Historian Tamara Polovinkina, Expert on Circassian Heritage, Passed Away

SUKHUM / AQW'A ―  Tamara Polovinkina, a prominent historian and revered cultural figure known for her dedication to the study and preservation of Circassian heritage, has passed away.

Born in the Sakhalin region and a graduate of the A.M. Gorky Kharkov State University, she had a distinguished career that began at the Kharkov Historical Museum before moving to Sochi.

Polovinkina's career spanned over three decades as a scientific worker at the Sochi City Resort History Museum. In the mid-1980s, she was instrumental in establishing the ethnographic branch of the Sochi History Museum in Lazarevskoye. Here, with her colleagues and volunteers from the Adyghe Khase organisation of Black Sea Shapsughs, she painstakingly gathered materials for the permanent exhibition titled "Ethnic History, Life, and Culture of Sochi's Population" and an extensive archival collection. For over twelve years, from 1986 to 1998, she led the branch and then continued her work as a senior researcher.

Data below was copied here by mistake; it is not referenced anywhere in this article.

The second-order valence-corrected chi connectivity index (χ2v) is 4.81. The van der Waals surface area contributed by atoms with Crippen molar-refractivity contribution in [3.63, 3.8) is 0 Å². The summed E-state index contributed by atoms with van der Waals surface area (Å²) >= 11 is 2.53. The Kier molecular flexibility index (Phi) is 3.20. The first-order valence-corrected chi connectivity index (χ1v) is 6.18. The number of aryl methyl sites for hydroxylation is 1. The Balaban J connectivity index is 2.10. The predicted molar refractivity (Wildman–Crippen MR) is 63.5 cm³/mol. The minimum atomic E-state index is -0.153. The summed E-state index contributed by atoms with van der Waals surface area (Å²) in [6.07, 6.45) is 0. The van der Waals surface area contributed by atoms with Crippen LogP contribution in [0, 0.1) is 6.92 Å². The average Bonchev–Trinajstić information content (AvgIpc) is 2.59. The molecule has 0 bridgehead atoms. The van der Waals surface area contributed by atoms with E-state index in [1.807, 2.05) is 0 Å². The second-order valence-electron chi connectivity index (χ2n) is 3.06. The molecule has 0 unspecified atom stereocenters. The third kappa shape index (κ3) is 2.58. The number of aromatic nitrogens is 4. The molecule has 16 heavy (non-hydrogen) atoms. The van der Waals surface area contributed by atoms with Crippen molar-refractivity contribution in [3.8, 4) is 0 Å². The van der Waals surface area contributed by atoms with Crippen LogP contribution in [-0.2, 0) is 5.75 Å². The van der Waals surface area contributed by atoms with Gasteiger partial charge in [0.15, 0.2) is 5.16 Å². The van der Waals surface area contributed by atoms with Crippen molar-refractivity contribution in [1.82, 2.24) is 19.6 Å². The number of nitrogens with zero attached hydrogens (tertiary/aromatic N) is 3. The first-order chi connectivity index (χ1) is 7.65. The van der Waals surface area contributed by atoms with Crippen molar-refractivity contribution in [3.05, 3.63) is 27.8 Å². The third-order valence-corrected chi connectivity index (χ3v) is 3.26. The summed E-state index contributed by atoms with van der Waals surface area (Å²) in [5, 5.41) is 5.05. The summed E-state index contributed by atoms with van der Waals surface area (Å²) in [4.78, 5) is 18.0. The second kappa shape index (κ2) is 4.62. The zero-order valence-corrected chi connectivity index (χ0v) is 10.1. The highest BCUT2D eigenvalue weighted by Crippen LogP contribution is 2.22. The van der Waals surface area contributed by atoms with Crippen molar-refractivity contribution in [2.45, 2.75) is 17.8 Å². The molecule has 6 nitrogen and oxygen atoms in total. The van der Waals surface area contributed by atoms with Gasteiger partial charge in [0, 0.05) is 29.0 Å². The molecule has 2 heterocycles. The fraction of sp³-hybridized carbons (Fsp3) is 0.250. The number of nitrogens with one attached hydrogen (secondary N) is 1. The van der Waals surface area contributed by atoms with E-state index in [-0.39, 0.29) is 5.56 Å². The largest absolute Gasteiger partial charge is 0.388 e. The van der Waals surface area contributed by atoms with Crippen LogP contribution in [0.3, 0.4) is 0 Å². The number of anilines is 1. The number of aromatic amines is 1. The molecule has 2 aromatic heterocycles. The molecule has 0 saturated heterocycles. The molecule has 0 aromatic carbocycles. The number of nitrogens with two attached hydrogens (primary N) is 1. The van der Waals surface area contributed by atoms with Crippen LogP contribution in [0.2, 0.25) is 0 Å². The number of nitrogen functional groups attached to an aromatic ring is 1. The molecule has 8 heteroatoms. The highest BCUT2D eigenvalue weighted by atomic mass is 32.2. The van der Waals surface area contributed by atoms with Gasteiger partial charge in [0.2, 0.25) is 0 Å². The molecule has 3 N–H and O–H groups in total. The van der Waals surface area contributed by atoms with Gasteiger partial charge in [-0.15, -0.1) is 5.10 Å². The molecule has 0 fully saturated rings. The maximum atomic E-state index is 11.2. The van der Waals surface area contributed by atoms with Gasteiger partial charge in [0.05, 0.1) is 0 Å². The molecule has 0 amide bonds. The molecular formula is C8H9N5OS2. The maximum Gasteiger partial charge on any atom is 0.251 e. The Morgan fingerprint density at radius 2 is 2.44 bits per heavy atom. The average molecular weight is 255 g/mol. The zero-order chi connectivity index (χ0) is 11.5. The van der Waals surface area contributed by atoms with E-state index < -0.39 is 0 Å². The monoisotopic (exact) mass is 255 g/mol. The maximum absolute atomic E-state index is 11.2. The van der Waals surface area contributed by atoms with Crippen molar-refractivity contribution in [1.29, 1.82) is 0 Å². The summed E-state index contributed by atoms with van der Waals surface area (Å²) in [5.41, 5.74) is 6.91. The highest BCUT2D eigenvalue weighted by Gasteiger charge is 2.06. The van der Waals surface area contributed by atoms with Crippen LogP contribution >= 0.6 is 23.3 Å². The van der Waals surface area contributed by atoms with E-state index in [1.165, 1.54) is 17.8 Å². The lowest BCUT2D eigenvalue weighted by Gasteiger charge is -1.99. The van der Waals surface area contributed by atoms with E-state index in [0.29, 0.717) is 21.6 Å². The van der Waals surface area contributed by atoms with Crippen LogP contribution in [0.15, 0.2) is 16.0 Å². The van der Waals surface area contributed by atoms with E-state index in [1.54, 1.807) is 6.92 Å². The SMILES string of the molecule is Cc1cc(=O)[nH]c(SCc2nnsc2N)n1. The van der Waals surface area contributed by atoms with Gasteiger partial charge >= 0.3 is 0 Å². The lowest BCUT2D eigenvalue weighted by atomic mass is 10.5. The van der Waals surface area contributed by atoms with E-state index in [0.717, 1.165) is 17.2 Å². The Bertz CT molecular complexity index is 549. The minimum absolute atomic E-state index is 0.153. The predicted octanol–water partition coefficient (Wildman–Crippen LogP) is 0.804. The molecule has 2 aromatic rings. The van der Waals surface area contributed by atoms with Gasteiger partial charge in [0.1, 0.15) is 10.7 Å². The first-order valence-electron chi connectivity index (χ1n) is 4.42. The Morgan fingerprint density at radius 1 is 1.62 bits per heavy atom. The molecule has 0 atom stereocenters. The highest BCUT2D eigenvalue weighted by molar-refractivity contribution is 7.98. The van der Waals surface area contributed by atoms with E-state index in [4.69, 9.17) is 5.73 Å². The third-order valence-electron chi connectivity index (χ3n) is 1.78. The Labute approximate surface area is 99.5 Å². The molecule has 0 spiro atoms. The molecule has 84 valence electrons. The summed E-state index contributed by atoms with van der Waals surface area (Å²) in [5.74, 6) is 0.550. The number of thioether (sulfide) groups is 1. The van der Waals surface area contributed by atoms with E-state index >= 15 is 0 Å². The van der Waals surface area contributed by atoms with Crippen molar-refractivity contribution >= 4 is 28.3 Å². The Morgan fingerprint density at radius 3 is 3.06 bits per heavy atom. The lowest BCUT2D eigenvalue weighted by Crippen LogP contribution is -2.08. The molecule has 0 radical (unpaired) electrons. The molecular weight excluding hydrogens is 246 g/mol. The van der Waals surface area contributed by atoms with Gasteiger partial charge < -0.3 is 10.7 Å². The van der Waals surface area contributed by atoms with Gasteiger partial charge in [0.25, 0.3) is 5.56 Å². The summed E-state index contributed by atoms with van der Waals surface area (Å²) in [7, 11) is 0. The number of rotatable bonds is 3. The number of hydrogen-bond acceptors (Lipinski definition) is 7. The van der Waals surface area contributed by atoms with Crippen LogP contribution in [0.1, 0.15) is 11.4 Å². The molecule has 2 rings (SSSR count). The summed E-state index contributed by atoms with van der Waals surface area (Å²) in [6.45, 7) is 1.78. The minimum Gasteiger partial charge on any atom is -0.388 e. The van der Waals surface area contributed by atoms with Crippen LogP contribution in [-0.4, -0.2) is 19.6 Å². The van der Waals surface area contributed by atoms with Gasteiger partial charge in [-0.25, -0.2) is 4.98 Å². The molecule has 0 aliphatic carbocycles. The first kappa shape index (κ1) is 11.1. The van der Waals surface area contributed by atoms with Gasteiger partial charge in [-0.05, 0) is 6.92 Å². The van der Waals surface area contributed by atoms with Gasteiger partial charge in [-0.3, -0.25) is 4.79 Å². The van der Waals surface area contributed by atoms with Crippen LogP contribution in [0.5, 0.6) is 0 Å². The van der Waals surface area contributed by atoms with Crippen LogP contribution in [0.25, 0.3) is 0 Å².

Her main areas of interest were the Caucasian War period and its aftermath, the history, culture, archaeology, and ethnography of the Black Sea Adyghe, the settlement periods of the Black Sea coast, the creation of the Shapsugh National District, and the development of the Adyghe (Circassian) intelligentsia. During this time, she published several popular books, including "Aborigines of the Black Sea Caucasus: Culture of Life Support" and "The Black Sea Sochi," and participated in the creation of "Pages of Sochi's History."

Tamara Polovinkina

In 1999, her best-known work, "Circassia – My Pain," a comprehensive historical account of the entire Circassian past, was published. The book immediately gained popularity among readers and specialists, creating a significant impact in Caucasian historiography. In recognition of her lifelong work, in 2000, she was honoured with the title "Merited Worker of Culture of the Republic of Adygea."

In 2008, her contributions were also recognised by the Kabardino-Balkar Republic, which awarded her the title "Merited Worker of Culture."

Recently retired and residing in Maykop, Polovinkina continued her research, closely following the cultural and social life of the Black Sea Shapsugia, working to shed light on the less explored and unknown aspects of history. Her passing is a significant loss to the field of historical and cultural studies.




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